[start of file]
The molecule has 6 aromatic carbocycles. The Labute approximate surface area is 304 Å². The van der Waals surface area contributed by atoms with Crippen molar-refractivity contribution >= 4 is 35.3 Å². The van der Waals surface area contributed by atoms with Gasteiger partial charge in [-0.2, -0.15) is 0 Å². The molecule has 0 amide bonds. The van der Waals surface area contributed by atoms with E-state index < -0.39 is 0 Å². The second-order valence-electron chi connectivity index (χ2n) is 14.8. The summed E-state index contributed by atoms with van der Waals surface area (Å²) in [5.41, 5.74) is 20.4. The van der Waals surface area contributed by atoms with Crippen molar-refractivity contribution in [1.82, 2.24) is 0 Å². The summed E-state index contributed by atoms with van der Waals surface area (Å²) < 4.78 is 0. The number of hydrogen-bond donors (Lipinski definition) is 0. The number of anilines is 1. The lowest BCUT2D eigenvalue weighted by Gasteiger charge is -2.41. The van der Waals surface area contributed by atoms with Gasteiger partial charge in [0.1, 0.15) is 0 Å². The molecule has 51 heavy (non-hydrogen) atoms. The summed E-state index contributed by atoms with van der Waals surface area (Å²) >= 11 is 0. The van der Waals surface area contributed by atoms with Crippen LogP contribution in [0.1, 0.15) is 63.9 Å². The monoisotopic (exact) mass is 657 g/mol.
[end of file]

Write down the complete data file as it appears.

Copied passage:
The molecule has 6 aromatic carbocycles. The Labute approximate surface area is 304 Å². The van der Waals surface area contributed by atoms with Crippen molar-refractivity contribution >= 4 is 35.3 Å². The van der Waals surface area contributed by atoms with Gasteiger partial charge in [-0.2, -0.15) is 0 Å². The molecule has 0 amide bonds. The van der Waals surface area contributed by atoms with E-state index < -0.39 is 0 Å². The second-order valence-electron chi connectivity index (χ2n) is 14.8. The summed E-state index contributed by atoms with van der Waals surface area (Å²) in [5.41, 5.74) is 20.4. The van der Waals surface area contributed by atoms with Crippen molar-refractivity contribution in [1.82, 2.24) is 0 Å². The summed E-state index contributed by atoms with van der Waals surface area (Å²) < 4.78 is 0. The number of hydrogen-bond donors (Lipinski definition) is 0. The number of anilines is 1. The lowest BCUT2D eigenvalue weighted by Gasteiger charge is -2.41. The van der Waals surface area contributed by atoms with Gasteiger partial charge in [0.1, 0.15) is 0 Å². The molecule has 51 heavy (non-hydrogen) atoms. The summed E-state index contributed by atoms with van der Waals surface area (Å²) >= 11 is 0. The van der Waals surface area contributed by atoms with Crippen LogP contribution in [0.1, 0.15) is 63.9 Å². The monoisotopic (exact) mass is 657 g/mol.